BLaST RAMPs

Meet the BLaST RAMPs

(Research Advising & Mentoring Professionals)

 
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Ellen Chenoweth, B.A., Ph.D. (Fisheries)
Email: emchenoweth@alaska.edu
Phone: 907-747-7791
Office: Sitka 112, UAS (University of Alaska Southeast)

Click here for RASOR: https://rasor.alaska.edu/

I grew up in Michigan but have lived in Alaska for the last 13 years. I completed my Ph.D. in Fisheries from UAF studying humpback whales that feed on juvenile salmon at hatchery release sites. I have participated in necropsies of humpback whales, a grey whale, a killer whale, a harbor porpoise, sea lions, and seals.  I helped to develop the virtual whale necropsy.  I love studying marine mammals and teaching about them because of our common ancestry and their fascinating adaptations to life in an alien ocean environment.  I've lived and worked in Sitka, Juneau, and Glacier Bay.  I love kayaking, softball, and traveling around the different environments and communities of Alaska.
Research Interests:  Marine mammal fishery interactions; diet, optimal foraging, prey selection and energetics; salmon aquaculture economics.
Techniques: Process modeling, stochastic modeling (regression), R, stable isotopes, bio-logging tags.

 
 
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Christine Smith, Ph.D.
Email: smith_christine@fortlewis.edu
Phone: 970-852-5190
Office: 1000 Rim Drive, Fort Lewis College, Durango, CO 81301
I was born in Utah and moved to Indiana when I was 14 years old. I was a Chemistry major at Indiana University and did my PhD in Molecular Biophysics and Biochemistry at Yale University. I have taught general chemistry, introductory biology and biochemistry for almost 20 year now! I believe my education in the biomedical sciences helps me make a difference in the world. I am particularly passionate about nutrition and science communication. In my current role as a BLaST RAMP, I work on increasing student awareness and involvement in research all across the Fort Lewis College campus. I teach an Introduction to Human Disease course, and Introduction to Molecular and Cellular Biology Labs course. I am also an Academic Success Coach, which gives me many opportunities to work with students one-on-one. I feel incredibly fortunate to live in beautiful Durango and have the chance to work at "the Fort" where awesome things happen every day.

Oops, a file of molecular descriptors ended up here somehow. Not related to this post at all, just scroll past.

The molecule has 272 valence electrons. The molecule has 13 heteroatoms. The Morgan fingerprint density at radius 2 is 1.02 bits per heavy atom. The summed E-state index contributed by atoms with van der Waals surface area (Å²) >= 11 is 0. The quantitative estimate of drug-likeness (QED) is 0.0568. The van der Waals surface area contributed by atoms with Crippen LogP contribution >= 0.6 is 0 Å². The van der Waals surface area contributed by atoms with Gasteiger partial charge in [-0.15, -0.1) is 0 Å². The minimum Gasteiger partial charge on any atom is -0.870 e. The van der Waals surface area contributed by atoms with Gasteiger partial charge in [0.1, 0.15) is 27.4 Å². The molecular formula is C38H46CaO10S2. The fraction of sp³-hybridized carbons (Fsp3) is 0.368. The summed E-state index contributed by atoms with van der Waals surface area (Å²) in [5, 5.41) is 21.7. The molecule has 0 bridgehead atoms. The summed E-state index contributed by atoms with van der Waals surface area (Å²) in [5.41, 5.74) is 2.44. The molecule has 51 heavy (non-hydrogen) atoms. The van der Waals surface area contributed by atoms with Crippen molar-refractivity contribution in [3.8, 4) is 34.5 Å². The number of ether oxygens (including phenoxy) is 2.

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Hannah Robinson, MPH
Email: hrobinson3@alaska.edu
Phone: 907-474-5799
Office: 185 Arctic Health Research Building, UAF

Research and Teaching Interests: Epidemiology, One Health, Public Health, Interdisciplinary Communication, and Policy

Personal Interests: I am a plant mom and a dog mom that enjoys traveling, camping, hiking, and fishing. I was born and raised in a small town in West Tennessee. I completed my B.S. in chemistry with a biology minor at Bethel University (TN). I then went on to pursue my Masters in Public Health at the University of Tennessee at Knoxville. Representation in higher education, research, and biomedicine matters a lot to me, and I am passionate about helping minorities and students from diverse backgrounds succeed in these areas. I have spent the past few years immersed in the world of One Health, and I am also a coordinator, advisor, and adjunct instructor at UAF Center for One Health Research. I currently study epidemiology and have begun to focus my research on how factors such as climate change, trauma, policies, and social determinants of health impact maternal and reproductive health outcomes.

 
 
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Emily Sousa, M.S.
Email: eesousa@alaska.edu
Phone: 907-474-5799
Office: 185 Arctic Health Research Building, UAF
Teaching Interests: Enjoy teaching, mentoring, and working with students, particularly when the classroom is outdoors.
Research Interests: Environmental responses to climate change, relationships between geomorphic factors and vegetation growth, and landscape ecology.
Personal Interests: Botany technician, forester, environmental educator, dog musher, and naturalist.  I grew up in Fairbanks and received both my BS in Physical Geography and Environmental Studies and my MS in Natural Resources Management through UAF. As a graduate student, my research focused on how Alaskan landscapes respond to climate change - I’m interested in landscapes as storytellers, and what we can learn through observation, collaboration, and intersectional science. I enjoy field work, writing, mapping and science communication. I’ve been fortunate to work with BLaST Scholars since 2017 and have learned something new from each of the students I’ve worked with; I love helping students explore their ideas and connecting them with resources and opportunities to reach their goals.

Outside of BLaST, I can be found gardening, writing, reading, playing music, skiing, picking berries and adventuring with my wife, daughter, and a wild pack of family dogs, cats, chickens, and honeybees.

Teaching: I teach BLaST’s BMSC 214: Introduction to Biomedical (and One Health) Research and help out in BMSC 224, BMSC 314, and BMSC 324 as needed. Along with RAMP Theresa Vertigan, I’ve also co-taught a short summer course called Environmental Health in a Changing Arctic for Iḷisaġvik College and have taught BMSC 214 for the Rural Alaskan Honors Institute for the past four summers. Outside of my work as a RAMP, I’ve co-taught Geography of Alaska, Introduction to Physical Geography, Mapping and Landscape Analyses as well as led field trips, tours, hikes, sled dog rides, and environmental education programs for K-12 students and adults in Fairbanks, Kachemak Bay, and Minnesota.